The former Navy landing ship (tank) USS Schenectady is seen in the waters of the Pacific Ocean just west of Hawaii Tuesday just prior to her sinking by B-52 bombers, including one that flew directly from Barksdale Air Force Base, in Operation Resultant Fury.

“The USS Schenectady has been shot at, bombed, been beached a thousand times, and she’s been there on time ready for work. Schenectady is a dependable, trustworthy work horse of the fleet. She’s hauled thousands of Marines hundreds of thousands of miles, with hundreds of thousands of tons of equipment aboard, and she’s done so admirably…many countries have special memories of Schenectady, sailors coming to orphanages and working hard to bring happiness to homeless crippled children. Our men have told the story of your area more times then we can count to people from around the world…we have been proud to represent your city”

Ltgj L.M. Barney, Public Affairs Officer, USS Schenectady
1984

USS Schenectady’s Awards

Combat Action Ribbon, NAVY “E” ribbon, NAVY Expeditionary Ribbon
National Defense Service Medal (2)
Vietnam Service Medal (2)
Southwest Asia Service Medal (2)
Humanitarian Service Medal
Sea Service Deployment Ribbon
(Gold Star)
Republic of Viet Nam Campaign Medal

For more information on the ship and its history check out:
http://www.ussschenectadylst1185.org/4-Epilog.htm
http://www.ussschenectadylst1185.org/History%20of%20the%20USS%20Schenectady.pdf

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18th CENTURY CLOTH RULE

DSCN1306

 

 

18th CENTURY CLOTH RULE

 

 This item from the collection is a hand forged, wrought iron cloth rule marked on the front side with the Dutch or Flemish Ell and on the back with the English Yard. The initials T.B.B. are for Thomas Brower Banker (1729-1807). Thomas was a blacksmith in Schenectady in the second half of the 18th century. The date 1768 is the year in which it was forged. The word MART is the middle Dutch word for market. The word marked on the side for the yard, GERT, is most likely a phonetic middle Dutch spelling for the old English word for yard, which was spelled gierd.DSCN1310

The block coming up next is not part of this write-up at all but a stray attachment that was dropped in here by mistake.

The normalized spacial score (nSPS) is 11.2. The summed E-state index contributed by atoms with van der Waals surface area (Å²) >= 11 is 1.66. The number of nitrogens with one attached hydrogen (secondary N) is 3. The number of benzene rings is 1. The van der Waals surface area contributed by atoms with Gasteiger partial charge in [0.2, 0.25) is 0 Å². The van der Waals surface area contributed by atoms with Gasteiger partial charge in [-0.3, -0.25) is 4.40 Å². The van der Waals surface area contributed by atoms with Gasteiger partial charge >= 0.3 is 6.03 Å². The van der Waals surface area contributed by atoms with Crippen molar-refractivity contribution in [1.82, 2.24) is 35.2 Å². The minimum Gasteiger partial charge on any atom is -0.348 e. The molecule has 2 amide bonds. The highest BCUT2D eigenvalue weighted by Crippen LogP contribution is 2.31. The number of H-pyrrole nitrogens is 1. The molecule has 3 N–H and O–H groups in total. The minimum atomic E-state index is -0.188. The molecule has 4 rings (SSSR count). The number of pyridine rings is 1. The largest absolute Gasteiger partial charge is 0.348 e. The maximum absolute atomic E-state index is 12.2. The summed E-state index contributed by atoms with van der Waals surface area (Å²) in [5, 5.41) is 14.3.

The Dutch or Flemish Ell was 27inches, or 12nails, and was used to measure a few types Dutch linens that were known as Hollands. The English also used the Dutch Ell and continued to use it even after it was prohibited by the imperial measure act of 1824.

  Thomas B. Banker was born in 1729 and was the grandson of Gerit banker, the second mayor of Albany, and one of the original patent holders of Schenectady. Thomas married Anna Mabee in 1754. Anna was the niece of Abraham Mabee, who was a blacksmith in Schenectady in the first half of the 18th century. It seems very likely that Banker either apprenticed with or worked as a journeyman for Abraham Mabee. Banker also served as a Captain in the Second Albany Militia during the revolution serving at the battle of Saratoga and in both the Schoharie and Mohawk valley’s. Thomas and Anna are buried in Vale Cemetery.DSCN1304

  It seems that Thomas was named after one of the early Dominie’s of Schenectady. His father and uncle were in charge of calling a new pastor for Schenectady and called a young man from Holland. His name was Thomas Brower. He died unmarried, in 1728 and left part of his estate to Johannes Banker, who was Thomas Bankers father. About a year before Thomas Brower Banker was born.  

  Thomas Banker is also mentioned in this quote from Jeptha Simms book, History of Schoharie County published in 1837. The following quote is attributed to Rynier Gardinier.

  The following anecdote originated at Schenectada during the Visit of Gen. Washington. He was walking on a public street in company with Brower Banker (Capt. Banker), a respectable citizen, and blacksmith by trade, when an old negro passing took off his hat and bowed to him: the great commander immediately returned the compliment. Banker expressed his surprise that his companion thus noticed this descendant of Ishmael, observing it was not the custom of the country thus to notice slaves. “ I cannot be less civil than a poor negro,” was his manly reply, as they proceeded onward.